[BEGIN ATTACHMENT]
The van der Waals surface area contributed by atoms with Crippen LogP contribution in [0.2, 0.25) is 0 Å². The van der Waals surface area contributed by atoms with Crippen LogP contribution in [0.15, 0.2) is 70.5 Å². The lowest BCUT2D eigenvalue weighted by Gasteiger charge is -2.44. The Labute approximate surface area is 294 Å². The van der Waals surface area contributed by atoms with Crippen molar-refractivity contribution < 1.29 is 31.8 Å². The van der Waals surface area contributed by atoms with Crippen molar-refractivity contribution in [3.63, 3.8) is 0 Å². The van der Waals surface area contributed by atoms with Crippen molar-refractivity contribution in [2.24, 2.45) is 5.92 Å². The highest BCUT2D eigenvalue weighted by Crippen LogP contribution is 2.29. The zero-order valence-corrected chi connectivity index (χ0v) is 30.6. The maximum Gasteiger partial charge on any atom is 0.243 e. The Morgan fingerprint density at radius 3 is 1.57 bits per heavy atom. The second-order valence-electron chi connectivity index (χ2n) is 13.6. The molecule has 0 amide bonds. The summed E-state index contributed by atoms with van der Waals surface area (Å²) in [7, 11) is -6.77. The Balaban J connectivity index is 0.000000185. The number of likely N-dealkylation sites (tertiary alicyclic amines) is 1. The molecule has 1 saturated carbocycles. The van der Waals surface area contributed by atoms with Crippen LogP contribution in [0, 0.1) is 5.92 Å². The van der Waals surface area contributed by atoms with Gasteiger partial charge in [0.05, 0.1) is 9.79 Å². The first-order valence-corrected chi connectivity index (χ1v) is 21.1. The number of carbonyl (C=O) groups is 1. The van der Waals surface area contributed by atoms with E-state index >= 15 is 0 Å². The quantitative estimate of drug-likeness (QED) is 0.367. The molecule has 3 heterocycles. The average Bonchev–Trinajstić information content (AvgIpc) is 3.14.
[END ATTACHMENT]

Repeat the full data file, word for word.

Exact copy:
The van der Waals surface area contributed by atoms with Crippen LogP contribution in [0.2, 0.25) is 0 Å². The van der Waals surface area contributed by atoms with Crippen LogP contribution in [0.15, 0.2) is 70.5 Å². The lowest BCUT2D eigenvalue weighted by Gasteiger charge is -2.44. The Labute approximate surface area is 294 Å². The van der Waals surface area contributed by atoms with Crippen molar-refractivity contribution < 1.29 is 31.8 Å². The van der Waals surface area contributed by atoms with Crippen molar-refractivity contribution in [3.63, 3.8) is 0 Å². The van der Waals surface area contributed by atoms with Crippen molar-refractivity contribution in [2.24, 2.45) is 5.92 Å². The highest BCUT2D eigenvalue weighted by Crippen LogP contribution is 2.29. The zero-order valence-corrected chi connectivity index (χ0v) is 30.6. The maximum Gasteiger partial charge on any atom is 0.243 e. The Morgan fingerprint density at radius 3 is 1.57 bits per heavy atom. The second-order valence-electron chi connectivity index (χ2n) is 13.6. The molecule has 0 amide bonds. The summed E-state index contributed by atoms with van der Waals surface area (Å²) in [7, 11) is -6.77. The Balaban J connectivity index is 0.000000185. The number of likely N-dealkylation sites (tertiary alicyclic amines) is 1. The molecule has 1 saturated carbocycles. The van der Waals surface area contributed by atoms with Crippen LogP contribution in [0, 0.1) is 5.92 Å². The van der Waals surface area contributed by atoms with Gasteiger partial charge in [0.05, 0.1) is 9.79 Å². The first-order valence-corrected chi connectivity index (χ1v) is 21.1. The number of carbonyl (C=O) groups is 1. The van der Waals surface area contributed by atoms with E-state index >= 15 is 0 Å². The quantitative estimate of drug-likeness (QED) is 0.367. The molecule has 3 heterocycles. The average Bonchev–Trinajstić information content (AvgIpc) is 3.14.